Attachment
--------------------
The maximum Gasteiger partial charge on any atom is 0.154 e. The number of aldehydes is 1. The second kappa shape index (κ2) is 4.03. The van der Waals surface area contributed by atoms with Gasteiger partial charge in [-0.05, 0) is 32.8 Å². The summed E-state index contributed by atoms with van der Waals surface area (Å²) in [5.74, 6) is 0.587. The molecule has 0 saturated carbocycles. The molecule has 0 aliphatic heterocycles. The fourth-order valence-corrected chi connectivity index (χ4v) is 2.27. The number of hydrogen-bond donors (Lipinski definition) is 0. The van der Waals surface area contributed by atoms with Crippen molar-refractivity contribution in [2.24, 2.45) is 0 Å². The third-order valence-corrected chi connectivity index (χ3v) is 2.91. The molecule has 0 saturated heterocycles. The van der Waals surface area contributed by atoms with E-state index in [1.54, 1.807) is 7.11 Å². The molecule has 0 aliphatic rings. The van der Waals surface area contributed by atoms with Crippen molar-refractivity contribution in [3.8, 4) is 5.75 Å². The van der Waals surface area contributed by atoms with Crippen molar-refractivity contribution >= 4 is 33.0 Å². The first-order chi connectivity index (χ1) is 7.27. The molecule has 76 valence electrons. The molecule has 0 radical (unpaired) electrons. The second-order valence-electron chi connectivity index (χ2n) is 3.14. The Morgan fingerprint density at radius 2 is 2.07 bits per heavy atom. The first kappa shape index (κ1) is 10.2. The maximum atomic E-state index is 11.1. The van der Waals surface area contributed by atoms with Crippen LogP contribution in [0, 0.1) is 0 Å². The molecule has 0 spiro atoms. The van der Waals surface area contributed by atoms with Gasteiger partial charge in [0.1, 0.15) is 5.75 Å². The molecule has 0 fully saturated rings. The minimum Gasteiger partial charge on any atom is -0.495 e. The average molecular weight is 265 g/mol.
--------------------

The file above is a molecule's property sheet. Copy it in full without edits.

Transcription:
The maximum Gasteiger partial charge on any atom is 0.154 e. The number of aldehydes is 1. The second kappa shape index (κ2) is 4.03. The van der Waals surface area contributed by atoms with Gasteiger partial charge in [-0.05, 0) is 32.8 Å². The summed E-state index contributed by atoms with van der Waals surface area (Å²) in [5.74, 6) is 0.587. The molecule has 0 saturated carbocycles. The molecule has 0 aliphatic heterocycles. The fourth-order valence-corrected chi connectivity index (χ4v) is 2.27. The number of hydrogen-bond donors (Lipinski definition) is 0. The van der Waals surface area contributed by atoms with Crippen molar-refractivity contribution in [2.24, 2.45) is 0 Å². The third-order valence-corrected chi connectivity index (χ3v) is 2.91. The molecule has 0 saturated heterocycles. The van der Waals surface area contributed by atoms with E-state index in [1.54, 1.807) is 7.11 Å². The molecule has 0 aliphatic rings. The van der Waals surface area contributed by atoms with Crippen molar-refractivity contribution in [3.8, 4) is 5.75 Å². The van der Waals surface area contributed by atoms with Crippen molar-refractivity contribution >= 4 is 33.0 Å². The first-order chi connectivity index (χ1) is 7.27. The molecule has 76 valence electrons. The molecule has 0 radical (unpaired) electrons. The second-order valence-electron chi connectivity index (χ2n) is 3.14. The Morgan fingerprint density at radius 2 is 2.07 bits per heavy atom. The first kappa shape index (κ1) is 10.2. The maximum atomic E-state index is 11.1. The van der Waals surface area contributed by atoms with Crippen LogP contribution in [0, 0.1) is 0 Å². The molecule has 0 spiro atoms. The van der Waals surface area contributed by atoms with Gasteiger partial charge in [0.1, 0.15) is 5.75 Å². The molecule has 0 fully saturated rings. The minimum Gasteiger partial charge on any atom is -0.495 e. The average molecular weight is 265 g/mol.